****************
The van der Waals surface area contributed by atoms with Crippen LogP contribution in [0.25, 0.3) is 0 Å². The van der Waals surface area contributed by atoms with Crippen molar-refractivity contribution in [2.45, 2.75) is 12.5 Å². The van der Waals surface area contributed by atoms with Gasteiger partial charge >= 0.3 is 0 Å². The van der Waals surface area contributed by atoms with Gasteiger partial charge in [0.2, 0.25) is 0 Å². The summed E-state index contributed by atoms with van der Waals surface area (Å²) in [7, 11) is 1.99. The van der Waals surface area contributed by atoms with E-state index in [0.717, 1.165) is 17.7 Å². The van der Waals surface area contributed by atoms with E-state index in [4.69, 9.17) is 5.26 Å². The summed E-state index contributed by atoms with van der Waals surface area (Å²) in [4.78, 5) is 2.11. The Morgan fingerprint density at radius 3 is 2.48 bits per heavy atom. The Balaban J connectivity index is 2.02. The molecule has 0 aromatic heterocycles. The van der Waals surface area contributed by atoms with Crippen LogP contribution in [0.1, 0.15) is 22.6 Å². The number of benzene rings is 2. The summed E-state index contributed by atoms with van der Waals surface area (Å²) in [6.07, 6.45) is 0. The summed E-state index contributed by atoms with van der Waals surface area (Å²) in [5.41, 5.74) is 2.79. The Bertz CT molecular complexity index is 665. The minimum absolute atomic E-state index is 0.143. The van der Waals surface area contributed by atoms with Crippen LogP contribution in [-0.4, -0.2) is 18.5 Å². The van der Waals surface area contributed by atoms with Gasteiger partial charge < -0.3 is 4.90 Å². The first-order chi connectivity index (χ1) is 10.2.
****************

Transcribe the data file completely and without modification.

The van der Waals surface area contributed by atoms with Crippen LogP contribution in [0.25, 0.3) is 0 Å². The van der Waals surface area contributed by atoms with Crippen molar-refractivity contribution in [2.45, 2.75) is 12.5 Å². The van der Waals surface area contributed by atoms with Gasteiger partial charge >= 0.3 is 0 Å². The van der Waals surface area contributed by atoms with Gasteiger partial charge in [0.2, 0.25) is 0 Å². The summed E-state index contributed by atoms with van der Waals surface area (Å²) in [7, 11) is 1.99. The van der Waals surface area contributed by atoms with E-state index in [0.717, 1.165) is 17.7 Å². The van der Waals surface area contributed by atoms with E-state index in [4.69, 9.17) is 5.26 Å². The summed E-state index contributed by atoms with van der Waals surface area (Å²) in [4.78, 5) is 2.11. The Morgan fingerprint density at radius 3 is 2.48 bits per heavy atom. The Balaban J connectivity index is 2.02. The molecule has 0 aromatic heterocycles. The van der Waals surface area contributed by atoms with Crippen LogP contribution in [0.1, 0.15) is 22.6 Å². The number of benzene rings is 2. The summed E-state index contributed by atoms with van der Waals surface area (Å²) in [6.07, 6.45) is 0. The summed E-state index contributed by atoms with van der Waals surface area (Å²) in [5.41, 5.74) is 2.79. The Bertz CT molecular complexity index is 665. The minimum absolute atomic E-state index is 0.143. The van der Waals surface area contributed by atoms with Crippen LogP contribution in [-0.4, -0.2) is 18.5 Å². The van der Waals surface area contributed by atoms with Gasteiger partial charge < -0.3 is 4.90 Å². The first-order chi connectivity index (χ1) is 10.2.